NEW YORK (AP) — U.S. stocks are rising Monday as technology companies, retailers and household goods companies gain ground. Some of the world's largest tech companies, including Apple and Microsoft, are leading the way. Energy companies are falling as crude oil prices continue to decline.
KEEPING SCORE: The S&P 500 index climbed 12 points, or 0.5 percent, to 2,747 as of 1:20 p.m. Eastern time. The Dow Jones industrial average rose 187 points, or 0.8 percent, to 24,822 behind gains from aerospace company Boeing, retailers Walmart and Home Depot, and payment processor Visa. The Nasdaq composite was on track for a record high as it gained 47 points, or 0.6 percent, or, 7,601. The Russell 2000 index of smaller-company stocks also traded around record highs as it rose 1 point to 1,648.
LEADERS: Apple climbed 1.4 percent to $192.97 as its annual developers conference got underway in San Jose. Alphabet, Google's parent company, gained 1.7 percent to $1,154.46 and chipmaker Advanced Micro Devices added 2 percent to $14.70.
Microsoft rose 0.9 percent to $101.68 after the company said it will pay $7.5 billion in stock to buy GitHub, a popular site where software developers can go to host and review each other's code. Around 27 million software developers around the world use its platform to share code and build businesses.
Retailers also moved higher. Under Armour rose 5.9 percent to $22.61 and Target gained 4.3 percent to $75.95 while Walmart picked up 2.3 percent to $84.92.
SUSTAINED GAINS? The S&P 500 rose 1.1 percent Friday after the government said employers added 233,000 jobs in May, a strong gain. On Monday they're adding to that move. It's been a while since that happened: the S&P 500 hasn't had two consecutive gains since May 14, the last day of a four-day winning streak. The index alternated between big gains and losses last week as Wall Street reacted to political turmoil in Italy and rising trade tensions. From the market's point of view, worries about Italy were resolved pretty quickly, while trade disputes weren't.
FACEBOOK POKED: Facebook didn't do as well as other large technology companies as investors once again turned their attention to its handling of users' data. The New York Times reported Sunday that Facebook struck data-sharing deals with at least 60 device makers, including Apple and Amazon, as it tried to get its app onto smartphones, and that the device companies were able to access users' friends without their explicit consent.
Ime Archibong, vice president of product partnerships, said in blog post that Facebook has maintained tight control over the technology and that it is not aware of any abuse by the companies that it teamed with.
Facebook lost 0.2 percent to $193.53. Earlier this year the stock skidded and Facebook's handling of user data was criticized after allegations a firm linked to the Trump campaign improperly harvested personal data from as many as 87 million Facebook accounts. Wall Street's concerns about the stock gradually faded and Facebook closed at an all-time high Friday.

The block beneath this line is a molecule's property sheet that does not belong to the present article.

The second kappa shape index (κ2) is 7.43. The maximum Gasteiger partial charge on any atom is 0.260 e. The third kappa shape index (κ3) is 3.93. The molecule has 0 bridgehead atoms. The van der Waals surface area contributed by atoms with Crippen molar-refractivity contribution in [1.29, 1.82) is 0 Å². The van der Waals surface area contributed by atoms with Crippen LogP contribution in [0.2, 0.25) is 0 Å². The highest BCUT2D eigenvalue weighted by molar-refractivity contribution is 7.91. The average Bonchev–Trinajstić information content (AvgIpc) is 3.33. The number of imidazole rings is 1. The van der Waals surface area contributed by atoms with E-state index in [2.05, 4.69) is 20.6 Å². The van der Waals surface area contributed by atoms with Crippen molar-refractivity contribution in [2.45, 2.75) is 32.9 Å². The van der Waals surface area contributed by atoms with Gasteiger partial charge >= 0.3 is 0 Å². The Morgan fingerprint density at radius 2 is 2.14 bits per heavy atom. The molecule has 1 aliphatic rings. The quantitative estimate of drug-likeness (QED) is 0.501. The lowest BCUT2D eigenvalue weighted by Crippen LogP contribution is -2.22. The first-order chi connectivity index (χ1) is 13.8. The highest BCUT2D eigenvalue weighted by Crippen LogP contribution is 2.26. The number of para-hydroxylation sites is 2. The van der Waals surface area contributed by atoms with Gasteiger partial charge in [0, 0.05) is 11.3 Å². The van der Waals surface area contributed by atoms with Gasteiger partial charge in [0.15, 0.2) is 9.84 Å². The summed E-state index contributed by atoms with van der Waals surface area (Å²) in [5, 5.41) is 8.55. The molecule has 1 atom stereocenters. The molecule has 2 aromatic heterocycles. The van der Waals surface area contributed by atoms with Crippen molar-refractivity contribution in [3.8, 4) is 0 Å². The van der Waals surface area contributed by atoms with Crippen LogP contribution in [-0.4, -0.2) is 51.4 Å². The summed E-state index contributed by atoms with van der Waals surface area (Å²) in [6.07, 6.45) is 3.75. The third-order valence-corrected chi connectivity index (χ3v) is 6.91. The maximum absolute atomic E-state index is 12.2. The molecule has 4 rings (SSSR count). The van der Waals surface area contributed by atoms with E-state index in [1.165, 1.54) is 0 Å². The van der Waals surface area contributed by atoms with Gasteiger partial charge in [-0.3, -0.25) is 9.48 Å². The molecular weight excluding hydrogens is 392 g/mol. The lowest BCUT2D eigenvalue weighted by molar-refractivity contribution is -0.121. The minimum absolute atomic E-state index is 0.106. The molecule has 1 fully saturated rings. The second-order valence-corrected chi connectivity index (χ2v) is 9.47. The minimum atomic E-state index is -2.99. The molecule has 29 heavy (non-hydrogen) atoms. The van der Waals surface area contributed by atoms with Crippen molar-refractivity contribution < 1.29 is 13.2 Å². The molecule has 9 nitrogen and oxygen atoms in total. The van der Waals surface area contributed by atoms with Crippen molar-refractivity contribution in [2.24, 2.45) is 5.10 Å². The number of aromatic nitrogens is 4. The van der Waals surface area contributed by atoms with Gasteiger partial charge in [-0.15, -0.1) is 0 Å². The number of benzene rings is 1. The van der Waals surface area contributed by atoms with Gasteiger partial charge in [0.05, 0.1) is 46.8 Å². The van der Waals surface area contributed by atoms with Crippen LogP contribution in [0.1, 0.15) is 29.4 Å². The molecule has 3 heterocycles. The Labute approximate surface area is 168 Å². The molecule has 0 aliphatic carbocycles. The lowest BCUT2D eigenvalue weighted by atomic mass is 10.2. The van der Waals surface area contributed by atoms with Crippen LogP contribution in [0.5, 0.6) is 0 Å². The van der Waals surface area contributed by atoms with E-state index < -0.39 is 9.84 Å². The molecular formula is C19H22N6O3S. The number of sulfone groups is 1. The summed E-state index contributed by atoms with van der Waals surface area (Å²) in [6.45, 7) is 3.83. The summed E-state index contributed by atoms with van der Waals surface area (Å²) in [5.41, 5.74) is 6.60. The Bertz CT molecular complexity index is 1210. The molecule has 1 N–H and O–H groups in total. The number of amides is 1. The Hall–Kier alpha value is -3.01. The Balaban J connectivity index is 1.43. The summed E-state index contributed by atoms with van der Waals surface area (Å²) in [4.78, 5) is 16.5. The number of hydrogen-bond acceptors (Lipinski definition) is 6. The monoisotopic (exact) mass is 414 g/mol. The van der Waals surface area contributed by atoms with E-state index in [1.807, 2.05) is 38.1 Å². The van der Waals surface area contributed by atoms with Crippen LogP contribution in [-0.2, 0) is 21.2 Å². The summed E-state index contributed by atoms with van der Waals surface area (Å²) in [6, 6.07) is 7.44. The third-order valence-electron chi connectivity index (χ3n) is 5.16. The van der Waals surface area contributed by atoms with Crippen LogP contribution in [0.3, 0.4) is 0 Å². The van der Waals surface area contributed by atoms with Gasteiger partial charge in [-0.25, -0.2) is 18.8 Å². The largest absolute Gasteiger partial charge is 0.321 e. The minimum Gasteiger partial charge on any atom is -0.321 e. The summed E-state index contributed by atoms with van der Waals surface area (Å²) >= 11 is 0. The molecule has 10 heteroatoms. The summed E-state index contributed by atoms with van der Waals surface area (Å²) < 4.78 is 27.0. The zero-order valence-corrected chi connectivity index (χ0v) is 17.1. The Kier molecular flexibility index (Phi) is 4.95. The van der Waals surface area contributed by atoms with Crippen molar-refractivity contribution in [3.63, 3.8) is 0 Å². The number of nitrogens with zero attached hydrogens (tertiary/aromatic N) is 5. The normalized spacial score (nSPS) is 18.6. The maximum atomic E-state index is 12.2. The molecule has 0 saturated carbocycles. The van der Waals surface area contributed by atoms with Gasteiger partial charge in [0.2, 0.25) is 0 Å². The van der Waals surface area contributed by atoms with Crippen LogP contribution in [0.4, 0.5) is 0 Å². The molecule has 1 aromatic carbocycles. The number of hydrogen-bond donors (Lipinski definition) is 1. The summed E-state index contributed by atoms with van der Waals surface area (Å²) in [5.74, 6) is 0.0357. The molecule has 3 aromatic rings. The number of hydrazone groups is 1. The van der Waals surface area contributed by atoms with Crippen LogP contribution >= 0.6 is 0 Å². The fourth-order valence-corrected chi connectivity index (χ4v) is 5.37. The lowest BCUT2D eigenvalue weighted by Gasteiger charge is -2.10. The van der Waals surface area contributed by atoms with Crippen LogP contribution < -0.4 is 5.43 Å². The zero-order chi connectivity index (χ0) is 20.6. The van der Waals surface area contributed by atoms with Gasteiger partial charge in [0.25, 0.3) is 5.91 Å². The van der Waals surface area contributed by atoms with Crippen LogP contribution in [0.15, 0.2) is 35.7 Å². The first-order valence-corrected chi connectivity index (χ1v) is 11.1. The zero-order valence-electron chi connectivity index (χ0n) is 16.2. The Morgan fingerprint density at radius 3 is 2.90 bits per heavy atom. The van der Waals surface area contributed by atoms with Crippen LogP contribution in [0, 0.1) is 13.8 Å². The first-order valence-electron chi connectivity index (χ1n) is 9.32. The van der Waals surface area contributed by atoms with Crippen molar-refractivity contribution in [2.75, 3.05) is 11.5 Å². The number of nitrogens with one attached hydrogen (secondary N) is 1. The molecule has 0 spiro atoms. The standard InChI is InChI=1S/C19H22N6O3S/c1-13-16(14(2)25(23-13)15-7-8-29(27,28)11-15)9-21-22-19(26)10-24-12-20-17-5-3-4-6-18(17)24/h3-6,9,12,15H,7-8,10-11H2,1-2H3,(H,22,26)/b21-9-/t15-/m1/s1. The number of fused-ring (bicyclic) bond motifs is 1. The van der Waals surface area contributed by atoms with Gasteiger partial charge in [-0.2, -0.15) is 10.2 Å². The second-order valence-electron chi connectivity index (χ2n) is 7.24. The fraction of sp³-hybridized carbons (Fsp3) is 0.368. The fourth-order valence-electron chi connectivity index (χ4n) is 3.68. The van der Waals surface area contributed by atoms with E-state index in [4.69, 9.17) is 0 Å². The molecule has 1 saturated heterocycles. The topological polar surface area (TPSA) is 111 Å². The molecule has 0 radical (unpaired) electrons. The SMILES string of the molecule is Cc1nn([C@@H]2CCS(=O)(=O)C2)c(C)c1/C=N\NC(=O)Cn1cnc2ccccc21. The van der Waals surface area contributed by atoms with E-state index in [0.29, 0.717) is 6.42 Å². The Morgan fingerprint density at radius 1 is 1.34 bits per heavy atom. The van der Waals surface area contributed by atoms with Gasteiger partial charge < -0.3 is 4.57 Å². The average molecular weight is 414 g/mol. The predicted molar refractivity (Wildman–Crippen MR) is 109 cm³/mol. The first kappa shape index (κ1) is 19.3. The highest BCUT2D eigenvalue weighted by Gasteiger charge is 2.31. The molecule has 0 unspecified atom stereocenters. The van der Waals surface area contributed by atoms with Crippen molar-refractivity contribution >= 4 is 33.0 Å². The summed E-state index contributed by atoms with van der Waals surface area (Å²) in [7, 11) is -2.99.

CHINA'S WARNING: The Chinese government said Sunday that it won't step up purchases of American products if President Donald Trump taxes billions of dollars' worth of Chinese imports. China had promised to buy more goods from the U.S. last month, an announcement that led Treasury Secretary Steven Mnuchin to say that the proposed tariffs were suspended and a potential trade war was "on hold." But more recently, Trump has renewed his threat to impose 25 percent tariffs on $50 billion in Chinese high-tech goods.
Chipmaker Micron Technology fell following reports that it and two other companies are being investigated by the Chinese government. The stock lost 0.6 percent to $58.38.
ENERGY: Energy companies traded lower as benchmark U.S. crude dropped 1.5 percent to $64.81 a barrel in New York. Brent crude, used to price international oils, fell 1.6 percent to $75.56 per barrel in London.
HEALTH CARE: Companies reported results from cancer drug studies at the annual meeting of the American Society of Clinical Oncology. Nektar Therapeutics plunged 40.8 percent to $53.47 after it and a partner disclosed data from a potential treatment for pancreatic cancer. Analyst Debjit Chattopadhay of H.C. Wainwright said investors were concerned by mixed results from the study and a lack of information and a lung cancer drug study.
As of Friday, Nektar stock had more than tripled in value since early November. Shares of its partner Bristol-Myers Squibb lost 4.2 percent to $50.90. Merck gained 2.2 percent to $61.91 after it reported encouraging results from studies of lung cancer treatments.
BONDS: Bond prices dipped. The yield on the 10-year Treasury note rose to 2.93 percent from 2.90 percent late Friday.
CURRENCIES: The dollar rose to 109.73 yen from 109.51 yen. The euro rose to $1.1692 from $1.1662.
OVERSEAS: Germany's DAX rose 0.4 percent and France's CAC 40 added 0.2 percent. Britain's FTSE 100 climbed 0.5 percent. The benchmark Nikkei 225 in Japan rose 1.4 percent and the South Korean Kospi gained 0.4 percent. Hong Kong's Hang Seng rallied 1.7 percent.
AP Markets Writer Marley Jay can be reached at http://twitter.com/MarleyJayAP His work can be found at https://apnews.com/search/marley%20jay